“It’s like having Ted Bundy for a brother – without the serial killing.”
“What else is there?”
“Narcissism. Sociopathic tendencies. Complete disregard for human life. Bodies everywhere. They’re not necessarily buried.”
“I think that’s a stretch.”
“I think you have to live my life.”
Detective Clancy stared at me a moment, but I stared back harder. He turned away, looking down on my brother’s body. I suppose that was easier. For him. For everybody. Help the addict, screw the addict’s family. Every. Damn. Time. I felt bad for Clancy. He was worried about me. We’d met on several occasions over the last year. Monthly community police meetings at the local church on the corner of Willett & State. I’m sure I always seemed to him a concerned citizen, a good neighbor. We play many roles in life. He never saw my performance as tormented sister. Despair my constant companion, followed by bitterness and defeat holding the train of a veil for a wedding that like everything else in my life, stopped short of the altar. Unfinished novels. Exhausted retirement accounts. No. Clancy just saw me as everyone else did – a middle-aged Girl Scout. What he didn’t know? I was determined to earn one more badge – Revenge.
“Are you Jeremy’s sister? Can you get me my money?”
“No. I can’t. Take a number and get to the back of the line,” I would scream.
Not that anyone listened. Sure. The only people who sold him OxyHeroinPercocetCocaineFentanylMethVicodin got paid. My brother’s best friends were my shadows, my ghouls, haunting me so much more than him, like mob enforcers shaking down family members for unpaid debts. Addicts can always get another fix. Me? I was suffering a withdrawal from normalcy as soon as I started getting threatening calls from both friends and strangers. A business deal that didn’t go through. A check that didn’t clear. Life savings. Down payments. Stock portfolios. Across the nation and over several continents, accounts were siphoned clean by someone who clearly wasn’t.
Tapped out. Financially. Spiritually. I had enough.
Detective Clancy paced the floor between me on the couch, the coroner and the EMT guys still hanging over my dead brother. I looked across to the corpse. Other than the needle on the floor beside him, he didn’t look all that much different than when he was breathing – albeit erratically – after shooting that last speedball in his arm.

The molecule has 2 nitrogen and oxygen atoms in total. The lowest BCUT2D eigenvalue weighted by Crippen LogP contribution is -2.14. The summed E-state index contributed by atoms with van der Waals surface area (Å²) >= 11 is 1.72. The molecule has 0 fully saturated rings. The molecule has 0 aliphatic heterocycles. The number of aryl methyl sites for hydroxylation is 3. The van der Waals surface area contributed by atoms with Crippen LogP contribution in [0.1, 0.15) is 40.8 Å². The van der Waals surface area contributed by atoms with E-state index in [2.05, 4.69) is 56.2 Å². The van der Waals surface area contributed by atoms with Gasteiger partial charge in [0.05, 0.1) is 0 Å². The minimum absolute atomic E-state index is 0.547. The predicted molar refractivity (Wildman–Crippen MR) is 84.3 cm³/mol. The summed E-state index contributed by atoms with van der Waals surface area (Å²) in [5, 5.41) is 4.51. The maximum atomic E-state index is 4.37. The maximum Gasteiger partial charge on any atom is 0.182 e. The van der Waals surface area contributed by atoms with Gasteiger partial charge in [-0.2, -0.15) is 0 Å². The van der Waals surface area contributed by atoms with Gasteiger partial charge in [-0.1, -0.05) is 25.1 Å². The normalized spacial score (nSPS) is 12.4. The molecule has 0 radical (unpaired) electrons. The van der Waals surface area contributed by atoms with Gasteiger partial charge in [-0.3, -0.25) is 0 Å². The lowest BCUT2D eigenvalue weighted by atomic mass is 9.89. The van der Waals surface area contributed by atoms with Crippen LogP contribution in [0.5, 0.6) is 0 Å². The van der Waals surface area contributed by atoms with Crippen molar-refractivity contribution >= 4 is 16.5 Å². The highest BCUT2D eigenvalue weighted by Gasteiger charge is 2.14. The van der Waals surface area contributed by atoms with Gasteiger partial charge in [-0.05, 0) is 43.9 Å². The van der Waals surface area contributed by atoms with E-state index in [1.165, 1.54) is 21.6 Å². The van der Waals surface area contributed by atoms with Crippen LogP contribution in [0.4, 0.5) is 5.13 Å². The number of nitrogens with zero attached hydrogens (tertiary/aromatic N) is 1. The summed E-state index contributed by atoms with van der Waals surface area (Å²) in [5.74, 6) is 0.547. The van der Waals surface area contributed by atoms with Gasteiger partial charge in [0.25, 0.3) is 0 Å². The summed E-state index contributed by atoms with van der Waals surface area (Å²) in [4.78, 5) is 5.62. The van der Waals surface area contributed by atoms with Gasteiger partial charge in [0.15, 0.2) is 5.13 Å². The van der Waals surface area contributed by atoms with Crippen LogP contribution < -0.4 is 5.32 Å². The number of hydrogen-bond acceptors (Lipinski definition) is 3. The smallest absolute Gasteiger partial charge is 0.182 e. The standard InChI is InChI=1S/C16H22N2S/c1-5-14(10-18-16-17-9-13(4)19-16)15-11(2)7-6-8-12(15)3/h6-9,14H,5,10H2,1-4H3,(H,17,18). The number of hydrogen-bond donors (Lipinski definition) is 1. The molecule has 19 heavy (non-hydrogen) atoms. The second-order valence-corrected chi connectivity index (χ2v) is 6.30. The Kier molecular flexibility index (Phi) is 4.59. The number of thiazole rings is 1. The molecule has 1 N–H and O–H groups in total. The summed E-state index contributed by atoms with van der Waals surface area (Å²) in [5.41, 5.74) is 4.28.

“You found him like this?”
“You found him like this. He was still standing when I got here.”
“And then he collapsed?”
Two uniformed officers approached the beat up sofa where I was sitting, one remembering the cuffs from the back of his belt. The other held the jar – my two-gallon sun tea glass jar painted with daisies. My brother had once asked to borrow it. But not for tea. Or lemonade. Just hundreds of used needles in that jar. I bit back another scream. Clancy glanced at the jar of needles – my cashed paychecks for my brother’s elicit pleasure – and then back at me.
“Let’s go over this again. Did you see him shoot up?”
“I already told you. Yes.”
“And then you could see he was overdosing. You called 911.”
“I called 911…eventually. Someone had to pick up the body.”
Detective Clancy turned the unopened box in his hands.
He seemed to want the perfect answer. I only had the truth. It would have to suffice.
“When he got arrested forging prescriptions and I was getting harassed daily, I told him the only thing keeping me from killing him was I lived four states away, he was behind bars, and our parents were still alive. But if any combination of those things were to change…. Well. I’ve buried both parents, he’s out on parole, and I live three blocks away.”
I looked up at Clancy, but he still didn’t understand. He ran his fingers over the sealed NARCAN®.
“But all you had to do was open the box. Give him a dose.”
“The definition of insanity is doing the same thing over again and expecting different results, Detective Clancy. I’ve been called a lot of things. A lot of names. But I’m not crazy.”